Personal security is such a vexing and elusive state of being. At one minute, life seems warm and fuzzy and the next, the end of the world seems to be crashing in. Homeowners associations are often called on to provide security for the community. Some provide controlled entry, armed patrols, video cameras and other high tech gadgetry. Others build fences and moats. All of this is costly. Does it really do the trick?

Security is mostly perception. And that perception works both sides of the street: resident’s perception and intruder’s perception. Both can perceive a secure environment but not necessarily at the same time. For example, a resident may feel secure because of a new video surveillance system. The intruder laughs because the whole system can be neutralized easily or has major gaps.

One thing is clear. The association needs to be careful about preempting local law enforcement, especially when we're talking about break and enter or physical altercations. Doing so may expose the association to additional liability. There have been a number of significant court cases that found the association responsible for facilitating assaults, rapes and other violent crimes by failing to provide promised "security". In most of those cases, claims of community security were boasted. Never make such boasts. They are a challenge to criminals and great lawsuit fodder for attorneys.

On the other hand, the association should be conscious of the security issue and make the buildings and grounds reasonably safe and secure. There are many relatively inexpensive things the association and the residents can do. Normal security measures rarely work for long because, as the saying goes, "Locks only keep your friends out". Residents are often the worst gap in security. They leave gates open, hand out keys and codes, and rarely question strangers even if they see them breaking into someone's car.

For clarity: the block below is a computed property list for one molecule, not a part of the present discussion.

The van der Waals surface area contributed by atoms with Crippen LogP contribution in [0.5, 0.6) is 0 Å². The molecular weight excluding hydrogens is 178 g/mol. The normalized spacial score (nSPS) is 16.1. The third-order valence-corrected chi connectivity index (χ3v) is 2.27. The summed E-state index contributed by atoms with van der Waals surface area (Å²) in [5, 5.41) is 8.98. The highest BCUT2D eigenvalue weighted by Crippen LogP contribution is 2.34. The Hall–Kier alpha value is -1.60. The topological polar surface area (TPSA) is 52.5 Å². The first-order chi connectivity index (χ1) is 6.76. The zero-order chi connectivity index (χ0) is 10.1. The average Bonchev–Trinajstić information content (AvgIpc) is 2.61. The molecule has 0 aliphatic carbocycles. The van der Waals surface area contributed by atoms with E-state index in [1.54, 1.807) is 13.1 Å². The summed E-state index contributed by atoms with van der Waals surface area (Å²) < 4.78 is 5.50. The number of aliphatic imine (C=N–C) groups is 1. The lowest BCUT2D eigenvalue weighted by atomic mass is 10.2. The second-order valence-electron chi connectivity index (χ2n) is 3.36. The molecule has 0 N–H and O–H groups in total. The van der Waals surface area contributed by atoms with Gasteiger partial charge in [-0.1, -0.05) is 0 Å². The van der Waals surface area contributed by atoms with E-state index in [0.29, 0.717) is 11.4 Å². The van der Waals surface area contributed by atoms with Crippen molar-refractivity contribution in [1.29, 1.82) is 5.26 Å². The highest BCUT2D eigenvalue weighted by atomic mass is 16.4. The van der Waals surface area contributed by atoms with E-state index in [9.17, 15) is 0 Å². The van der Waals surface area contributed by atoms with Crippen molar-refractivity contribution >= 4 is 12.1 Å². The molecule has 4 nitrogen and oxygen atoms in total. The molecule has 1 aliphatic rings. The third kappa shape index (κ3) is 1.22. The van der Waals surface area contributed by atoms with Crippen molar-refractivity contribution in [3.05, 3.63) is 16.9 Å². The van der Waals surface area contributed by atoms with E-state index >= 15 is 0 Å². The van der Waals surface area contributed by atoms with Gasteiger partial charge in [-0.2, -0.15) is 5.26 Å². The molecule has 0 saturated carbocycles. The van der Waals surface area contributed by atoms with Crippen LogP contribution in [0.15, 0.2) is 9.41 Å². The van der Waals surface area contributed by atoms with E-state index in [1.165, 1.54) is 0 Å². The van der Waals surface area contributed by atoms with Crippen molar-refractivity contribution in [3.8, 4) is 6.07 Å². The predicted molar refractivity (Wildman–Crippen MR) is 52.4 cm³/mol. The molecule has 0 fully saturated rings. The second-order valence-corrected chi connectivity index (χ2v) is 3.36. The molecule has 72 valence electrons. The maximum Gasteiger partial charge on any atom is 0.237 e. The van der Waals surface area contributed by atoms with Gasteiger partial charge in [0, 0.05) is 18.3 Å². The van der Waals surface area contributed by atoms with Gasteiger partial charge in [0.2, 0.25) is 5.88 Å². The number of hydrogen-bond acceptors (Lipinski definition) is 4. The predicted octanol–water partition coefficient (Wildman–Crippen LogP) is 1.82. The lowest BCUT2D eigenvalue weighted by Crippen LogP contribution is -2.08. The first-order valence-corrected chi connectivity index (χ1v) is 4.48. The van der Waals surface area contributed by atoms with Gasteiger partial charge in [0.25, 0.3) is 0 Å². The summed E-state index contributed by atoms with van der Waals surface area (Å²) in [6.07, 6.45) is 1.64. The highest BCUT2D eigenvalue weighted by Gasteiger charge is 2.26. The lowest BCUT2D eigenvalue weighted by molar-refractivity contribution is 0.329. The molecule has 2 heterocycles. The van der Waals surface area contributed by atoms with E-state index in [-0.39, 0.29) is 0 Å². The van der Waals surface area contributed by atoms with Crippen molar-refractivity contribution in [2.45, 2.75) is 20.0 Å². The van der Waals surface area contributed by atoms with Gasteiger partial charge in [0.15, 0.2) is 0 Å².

For this weak link, a Neighborhood Watch Committee is helpful. If resident security laxness is detected, individuals can be reminded personally or periodic reminders sent or posted about specific security issues. The Committee's job is to keep residents aware, not scared. Information distribution and meetings are particularly effective following a crime. The Committee can also host meetings with guest speakers like police, detectives and security companies. We all know what we should do. Reminders help keep us better security focused.

While cameras and guards seem like a good idea, bad guys rarely parade in plain view. It's better to have residents make repeated calls to local police requesting more frequent patrols. Police do count the calls in determining where they should place patrols. Another cheap and effective security measure is posting highly visible "24 HOUR SURVEILLANCE" signs. If the bad guys can read, a fair number of them are deterred. Fake video cameras in visible locations with red blinking lights also work. The fact that there is neither 24 hour surveillance nor real cameras doesn't inform the criminal of that. If you can deter 3 out of 5, you've just reduce crime by 60%.

Security is mostly perception. While the association can pay for expensive guard services, the guards can't be everywhere at once. And you can buy expensive security cameras and recorders but who's going to monitor the equipment? And even if you catch someone on camera, the chances are slim you can identify them.

The association should provide a reasonable level of safety and security. Be sensible. Exterior lighting should be well placed and working. Gates and locks should be heavy duty. Landscaping should be trimmed to reduce cover and to allow light to disperse. Get the resident’s security perception in alignment with the intruder’s. Once both are on the same page, security becomes closer to reality.

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